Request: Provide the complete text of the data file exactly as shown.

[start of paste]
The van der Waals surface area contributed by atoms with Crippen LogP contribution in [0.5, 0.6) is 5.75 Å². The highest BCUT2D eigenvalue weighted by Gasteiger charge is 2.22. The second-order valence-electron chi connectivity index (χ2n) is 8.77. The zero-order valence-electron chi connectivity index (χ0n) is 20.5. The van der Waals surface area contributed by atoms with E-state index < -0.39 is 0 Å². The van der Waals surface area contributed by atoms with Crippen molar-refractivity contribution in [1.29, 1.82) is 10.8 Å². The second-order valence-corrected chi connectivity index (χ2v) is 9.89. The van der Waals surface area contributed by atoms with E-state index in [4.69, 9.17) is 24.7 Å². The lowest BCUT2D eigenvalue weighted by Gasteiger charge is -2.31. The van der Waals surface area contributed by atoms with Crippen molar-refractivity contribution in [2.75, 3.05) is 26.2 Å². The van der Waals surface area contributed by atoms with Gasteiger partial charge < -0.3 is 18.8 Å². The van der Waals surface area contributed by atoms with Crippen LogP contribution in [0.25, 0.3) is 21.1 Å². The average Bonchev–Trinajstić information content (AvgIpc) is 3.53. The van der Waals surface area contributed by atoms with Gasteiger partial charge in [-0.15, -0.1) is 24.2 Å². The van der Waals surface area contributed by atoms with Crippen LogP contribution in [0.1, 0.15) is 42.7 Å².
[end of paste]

The van der Waals surface area contributed by atoms with Crippen LogP contribution in [0.5, 0.6) is 5.75 Å². The highest BCUT2D eigenvalue weighted by Gasteiger charge is 2.22. The second-order valence-electron chi connectivity index (χ2n) is 8.77. The zero-order valence-electron chi connectivity index (χ0n) is 20.5. The van der Waals surface area contributed by atoms with E-state index < -0.39 is 0 Å². The van der Waals surface area contributed by atoms with Crippen molar-refractivity contribution in [1.29, 1.82) is 10.8 Å². The second-order valence-corrected chi connectivity index (χ2v) is 9.89. The van der Waals surface area contributed by atoms with E-state index in [4.69, 9.17) is 24.7 Å². The lowest BCUT2D eigenvalue weighted by Gasteiger charge is -2.31. The van der Waals surface area contributed by atoms with Crippen molar-refractivity contribution in [2.75, 3.05) is 26.2 Å². The van der Waals surface area contributed by atoms with Gasteiger partial charge < -0.3 is 18.8 Å². The van der Waals surface area contributed by atoms with Crippen LogP contribution in [0.25, 0.3) is 21.1 Å². The average Bonchev–Trinajstić information content (AvgIpc) is 3.53. The van der Waals surface area contributed by atoms with Gasteiger partial charge in [-0.15, -0.1) is 24.2 Å². The van der Waals surface area contributed by atoms with Crippen LogP contribution in [0.1, 0.15) is 42.7 Å².